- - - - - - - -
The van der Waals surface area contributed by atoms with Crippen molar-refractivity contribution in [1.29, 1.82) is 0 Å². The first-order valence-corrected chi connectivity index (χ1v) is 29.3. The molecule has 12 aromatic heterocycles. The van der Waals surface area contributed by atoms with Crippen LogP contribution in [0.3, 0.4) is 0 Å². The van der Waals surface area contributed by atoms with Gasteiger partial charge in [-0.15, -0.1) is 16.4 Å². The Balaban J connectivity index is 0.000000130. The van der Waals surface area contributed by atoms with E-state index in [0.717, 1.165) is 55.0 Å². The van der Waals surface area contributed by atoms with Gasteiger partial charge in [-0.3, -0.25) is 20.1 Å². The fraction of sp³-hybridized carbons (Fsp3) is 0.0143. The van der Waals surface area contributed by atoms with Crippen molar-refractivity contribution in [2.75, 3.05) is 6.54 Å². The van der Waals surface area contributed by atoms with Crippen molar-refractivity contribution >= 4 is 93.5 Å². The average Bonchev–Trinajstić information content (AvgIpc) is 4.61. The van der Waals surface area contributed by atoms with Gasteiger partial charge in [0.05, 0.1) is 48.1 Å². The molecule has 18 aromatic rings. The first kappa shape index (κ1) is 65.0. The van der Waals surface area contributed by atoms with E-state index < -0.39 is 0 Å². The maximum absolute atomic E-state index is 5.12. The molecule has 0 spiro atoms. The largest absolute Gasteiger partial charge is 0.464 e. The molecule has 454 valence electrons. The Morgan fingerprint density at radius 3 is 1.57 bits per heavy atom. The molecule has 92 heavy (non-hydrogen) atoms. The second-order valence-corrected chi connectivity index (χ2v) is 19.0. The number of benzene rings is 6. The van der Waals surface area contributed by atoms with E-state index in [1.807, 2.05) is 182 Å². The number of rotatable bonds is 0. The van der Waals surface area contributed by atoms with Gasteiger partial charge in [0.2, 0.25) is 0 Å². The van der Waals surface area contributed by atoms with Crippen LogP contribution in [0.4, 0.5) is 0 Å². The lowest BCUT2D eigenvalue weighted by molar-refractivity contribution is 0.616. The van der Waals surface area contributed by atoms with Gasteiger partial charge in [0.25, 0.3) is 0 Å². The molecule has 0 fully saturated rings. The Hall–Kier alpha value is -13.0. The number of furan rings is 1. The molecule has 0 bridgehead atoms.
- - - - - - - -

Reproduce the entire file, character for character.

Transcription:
The van der Waals surface area contributed by atoms with Crippen molar-refractivity contribution in [1.29, 1.82) is 0 Å². The first-order valence-corrected chi connectivity index (χ1v) is 29.3. The molecule has 12 aromatic heterocycles. The van der Waals surface area contributed by atoms with Crippen LogP contribution in [0.3, 0.4) is 0 Å². The van der Waals surface area contributed by atoms with Gasteiger partial charge in [-0.15, -0.1) is 16.4 Å². The Balaban J connectivity index is 0.000000130. The van der Waals surface area contributed by atoms with E-state index in [0.717, 1.165) is 55.0 Å². The van der Waals surface area contributed by atoms with Gasteiger partial charge in [-0.3, -0.25) is 20.1 Å². The fraction of sp³-hybridized carbons (Fsp3) is 0.0143. The van der Waals surface area contributed by atoms with Crippen molar-refractivity contribution in [2.75, 3.05) is 6.54 Å². The van der Waals surface area contributed by atoms with Crippen molar-refractivity contribution >= 4 is 93.5 Å². The average Bonchev–Trinajstić information content (AvgIpc) is 4.61. The van der Waals surface area contributed by atoms with Gasteiger partial charge in [0.05, 0.1) is 48.1 Å². The molecule has 18 aromatic rings. The first kappa shape index (κ1) is 65.0. The van der Waals surface area contributed by atoms with E-state index < -0.39 is 0 Å². The maximum absolute atomic E-state index is 5.12. The molecule has 0 spiro atoms. The largest absolute Gasteiger partial charge is 0.464 e. The molecule has 454 valence electrons. The Morgan fingerprint density at radius 3 is 1.57 bits per heavy atom. The molecule has 92 heavy (non-hydrogen) atoms. The second-order valence-corrected chi connectivity index (χ2v) is 19.0. The number of benzene rings is 6. The van der Waals surface area contributed by atoms with E-state index in [1.807, 2.05) is 182 Å². The number of rotatable bonds is 0. The van der Waals surface area contributed by atoms with Gasteiger partial charge in [0.2, 0.25) is 0 Å². The van der Waals surface area contributed by atoms with Crippen LogP contribution in [0.4, 0.5) is 0 Å². The lowest BCUT2D eigenvalue weighted by molar-refractivity contribution is 0.616. The van der Waals surface area contributed by atoms with Gasteiger partial charge in [0.25, 0.3) is 0 Å². The molecule has 0 fully saturated rings. The Hall–Kier alpha value is -13.0. The number of furan rings is 1. The molecule has 0 bridgehead atoms.